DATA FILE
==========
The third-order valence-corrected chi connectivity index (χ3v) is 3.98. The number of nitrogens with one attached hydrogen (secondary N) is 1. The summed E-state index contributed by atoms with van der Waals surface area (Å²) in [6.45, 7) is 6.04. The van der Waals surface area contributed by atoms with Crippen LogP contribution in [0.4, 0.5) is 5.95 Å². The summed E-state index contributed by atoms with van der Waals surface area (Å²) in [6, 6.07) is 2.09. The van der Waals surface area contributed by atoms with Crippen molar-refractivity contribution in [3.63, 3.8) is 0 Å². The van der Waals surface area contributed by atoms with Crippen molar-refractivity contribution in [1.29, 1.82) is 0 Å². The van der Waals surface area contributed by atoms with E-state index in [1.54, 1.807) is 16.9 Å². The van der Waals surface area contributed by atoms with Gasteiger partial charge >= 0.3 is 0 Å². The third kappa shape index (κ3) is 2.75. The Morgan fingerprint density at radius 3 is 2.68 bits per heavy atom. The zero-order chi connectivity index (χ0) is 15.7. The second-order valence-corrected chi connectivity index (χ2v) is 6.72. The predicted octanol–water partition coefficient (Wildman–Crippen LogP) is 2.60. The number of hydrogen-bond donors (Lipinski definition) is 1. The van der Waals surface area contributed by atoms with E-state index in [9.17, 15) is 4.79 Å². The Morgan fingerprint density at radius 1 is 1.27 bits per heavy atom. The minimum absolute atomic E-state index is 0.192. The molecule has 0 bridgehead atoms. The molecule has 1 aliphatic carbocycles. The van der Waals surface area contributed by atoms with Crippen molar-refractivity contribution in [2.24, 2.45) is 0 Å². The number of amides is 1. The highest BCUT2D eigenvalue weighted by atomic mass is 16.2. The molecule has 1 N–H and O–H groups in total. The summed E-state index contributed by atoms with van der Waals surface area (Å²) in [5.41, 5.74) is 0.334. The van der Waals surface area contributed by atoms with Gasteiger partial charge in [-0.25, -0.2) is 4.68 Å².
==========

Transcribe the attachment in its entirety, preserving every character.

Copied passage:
The third-order valence-corrected chi connectivity index (χ3v) is 3.98. The number of nitrogens with one attached hydrogen (secondary N) is 1. The summed E-state index contributed by atoms with van der Waals surface area (Å²) in [6.45, 7) is 6.04. The van der Waals surface area contributed by atoms with Crippen LogP contribution in [0.4, 0.5) is 5.95 Å². The summed E-state index contributed by atoms with van der Waals surface area (Å²) in [6, 6.07) is 2.09. The van der Waals surface area contributed by atoms with Crippen molar-refractivity contribution in [3.63, 3.8) is 0 Å². The van der Waals surface area contributed by atoms with Crippen molar-refractivity contribution in [1.29, 1.82) is 0 Å². The van der Waals surface area contributed by atoms with E-state index in [1.54, 1.807) is 16.9 Å². The van der Waals surface area contributed by atoms with Gasteiger partial charge >= 0.3 is 0 Å². The third kappa shape index (κ3) is 2.75. The Morgan fingerprint density at radius 3 is 2.68 bits per heavy atom. The zero-order chi connectivity index (χ0) is 15.7. The second-order valence-corrected chi connectivity index (χ2v) is 6.72. The predicted octanol–water partition coefficient (Wildman–Crippen LogP) is 2.60. The number of hydrogen-bond donors (Lipinski definition) is 1. The van der Waals surface area contributed by atoms with E-state index in [9.17, 15) is 4.79 Å². The Morgan fingerprint density at radius 1 is 1.27 bits per heavy atom. The minimum absolute atomic E-state index is 0.192. The molecule has 0 bridgehead atoms. The molecule has 1 aliphatic carbocycles. The van der Waals surface area contributed by atoms with Crippen molar-refractivity contribution in [2.24, 2.45) is 0 Å². The number of amides is 1. The highest BCUT2D eigenvalue weighted by atomic mass is 16.2. The molecule has 1 N–H and O–H groups in total. The summed E-state index contributed by atoms with van der Waals surface area (Å²) in [5.41, 5.74) is 0.334. The van der Waals surface area contributed by atoms with Gasteiger partial charge in [-0.25, -0.2) is 4.68 Å².